National Labor Relations Board (NLRB) Increases Penalties for Repeat Labor Law Violators
- The National Labor Relations Board (NLRB or Board) has signaled its intent to materially increase the severity of the remedies it will impose upon employers who repeatedly violate the National Labor Relations Act.
- The Board likely will be increasing its scrutiny of negotiation tactics used by employers.
- Companies engaged in union contract negotiations may wish to reconsider their negotiation tactics and be more cautious in declaring an impasse.
The National Labor Relations Board (NLRB or Board) decision in Noah's Ark Processors, LLC and United Food and Commercial Workers Local Union No. 293 went beyond ruling on the issues and provided a detailed list of the remedies it will consider in cases involving repeat labor law violators, including those who engage in bad faith bargaining.
The Board's Decision
The Board, in a decision released on April 20, 2023, found that Noah's Ark had bargained in bad faith as evidenced by: 1) deeply regressive proposals, 2) unwillingness to consider even minor changes, 3) general unwillingness to consider most other union proposals, 4) adherence to most of its own initial proposals without modification, 5) unwillingness to wait for the Union to make all of its proposals and 6) its wage proposal.
In an earlier proceeding, the Board found that Noah's Ark had violated numerous other provisions of the National Labor Relations Act (NLRA). Because Noah's Ark continued to violate the NLRA, the Board imposed numerous sanctions, including reading and mailing of the Notice and Explanation of Rights, a comprehensive document that informs employees of their rights; one-year publication of the Notice and Explanation of Rights; and visitations by a Board agent for one year to ensure compliance with its order. The Board justified its heavy-handed order on the grounds that greater remedies are necessary and appropriate for repeat offenders to remedy the misconduct and ensure employees know their rights.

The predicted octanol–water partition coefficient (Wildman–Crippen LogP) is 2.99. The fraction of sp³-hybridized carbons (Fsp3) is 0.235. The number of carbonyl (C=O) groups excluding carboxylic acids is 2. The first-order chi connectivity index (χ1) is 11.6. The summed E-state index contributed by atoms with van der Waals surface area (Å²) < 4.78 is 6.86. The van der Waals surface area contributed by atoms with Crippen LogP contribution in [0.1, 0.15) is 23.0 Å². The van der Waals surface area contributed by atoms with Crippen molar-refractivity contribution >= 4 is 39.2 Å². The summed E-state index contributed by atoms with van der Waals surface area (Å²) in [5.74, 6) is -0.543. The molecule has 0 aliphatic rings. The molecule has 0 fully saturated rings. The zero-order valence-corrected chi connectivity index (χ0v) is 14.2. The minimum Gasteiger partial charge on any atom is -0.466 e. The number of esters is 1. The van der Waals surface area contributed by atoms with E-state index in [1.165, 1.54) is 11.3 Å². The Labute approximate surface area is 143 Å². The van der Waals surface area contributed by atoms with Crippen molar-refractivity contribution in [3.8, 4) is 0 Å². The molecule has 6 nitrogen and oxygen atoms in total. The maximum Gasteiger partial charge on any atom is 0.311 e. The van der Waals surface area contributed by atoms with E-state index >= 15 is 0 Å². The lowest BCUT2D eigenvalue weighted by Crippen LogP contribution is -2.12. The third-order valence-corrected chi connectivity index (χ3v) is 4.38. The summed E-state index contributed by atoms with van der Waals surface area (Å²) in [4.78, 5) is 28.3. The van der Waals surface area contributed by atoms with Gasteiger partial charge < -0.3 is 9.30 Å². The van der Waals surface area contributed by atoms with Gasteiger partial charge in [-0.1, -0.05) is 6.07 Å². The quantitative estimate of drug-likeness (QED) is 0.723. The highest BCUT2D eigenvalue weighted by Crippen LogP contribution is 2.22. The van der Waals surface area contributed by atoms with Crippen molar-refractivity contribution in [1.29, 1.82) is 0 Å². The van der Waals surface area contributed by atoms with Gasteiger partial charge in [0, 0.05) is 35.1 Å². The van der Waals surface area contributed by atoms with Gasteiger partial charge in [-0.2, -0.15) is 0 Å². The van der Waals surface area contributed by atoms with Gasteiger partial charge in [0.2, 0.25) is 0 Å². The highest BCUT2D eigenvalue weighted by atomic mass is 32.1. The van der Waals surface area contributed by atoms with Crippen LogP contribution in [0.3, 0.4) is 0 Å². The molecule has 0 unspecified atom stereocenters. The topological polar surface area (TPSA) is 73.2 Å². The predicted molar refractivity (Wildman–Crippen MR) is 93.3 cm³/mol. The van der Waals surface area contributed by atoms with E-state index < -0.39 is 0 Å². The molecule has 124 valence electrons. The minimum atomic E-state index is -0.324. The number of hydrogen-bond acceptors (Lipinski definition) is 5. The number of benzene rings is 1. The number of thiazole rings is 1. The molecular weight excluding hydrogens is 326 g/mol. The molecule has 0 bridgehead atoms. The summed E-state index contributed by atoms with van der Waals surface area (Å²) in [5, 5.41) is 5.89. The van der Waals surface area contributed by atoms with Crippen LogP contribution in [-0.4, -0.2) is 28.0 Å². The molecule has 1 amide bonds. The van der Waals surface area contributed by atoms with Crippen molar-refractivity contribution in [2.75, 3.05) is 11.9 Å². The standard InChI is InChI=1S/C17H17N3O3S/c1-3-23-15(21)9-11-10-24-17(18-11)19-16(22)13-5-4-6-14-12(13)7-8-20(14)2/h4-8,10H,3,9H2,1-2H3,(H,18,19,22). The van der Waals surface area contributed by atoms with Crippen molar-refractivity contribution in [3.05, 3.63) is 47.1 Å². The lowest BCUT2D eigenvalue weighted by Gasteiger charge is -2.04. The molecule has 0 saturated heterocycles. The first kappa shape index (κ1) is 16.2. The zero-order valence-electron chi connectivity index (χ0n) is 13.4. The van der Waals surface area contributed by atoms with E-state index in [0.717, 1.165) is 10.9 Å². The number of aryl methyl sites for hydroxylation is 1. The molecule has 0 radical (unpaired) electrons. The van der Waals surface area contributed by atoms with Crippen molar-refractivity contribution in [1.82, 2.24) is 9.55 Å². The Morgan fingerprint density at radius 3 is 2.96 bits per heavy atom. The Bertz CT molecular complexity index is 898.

The NLRB also went into significant detail concerning the various types of remedies it would consider in similar cases of repeated or serious misconduct. The Board explained that it may impose a broad cease-and-desist provision and require that the Notice and Explanation of Rights be posted, read aloud to employees in the presence of a Board agent and offending supervisors, mailed to employees' residences or published in local publications of broad circulation. Most significantly, the Board may require the employer to permit on-site visits by a Board agent to ensure compliance with its order and to order the employer to reimburse the union for costs and expenses incurred in collective bargaining and make affected employees whole for any loss of earnings.
Through this decision, the Board explained the sweeping remedies it may impose in cases brought against repeat violators of the NLRA, and has indicated a willingness to impose these harsh remedies upon employers that have continued to engage in illegal conduct despite previous citations. Noah's Ark Processors puts employers in a bind. Employers have a right to be aggressive in union contract negotiations, including the right to declare an impasse and impose their last contract offer. But at what point does aggressive bargaining become bad faith bargaining? The line is not always clear and is often heavily fact dependent. With Noah's Ark Processors, the consequences for crossing the line become more severe than in the past, potentially blunting an employer's ability to exercise its rights to the fullest when bargaining.
For now, employers, particularly those that have been previously cited for labor law violations, should exercise caution at the bargaining table in order to avoid the Board's new willingness to impose harsh sanctions.
Information contained in this alert is for the general education and knowledge of our readers. It is not designed to be, and should not be used as, the sole source of information when analyzing and resolving a legal problem, and it should not be substituted for legal advice, which relies on a specific factual analysis. Moreover, the laws of each jurisdiction are different and are constantly changing. This information is not intended to create, and receipt of it does not constitute, an attorney-client relationship. If you have specific questions regarding a particular fact situation, we urge you to consult the authors of this publication, your Holland & Knight representative or other competent legal counsel.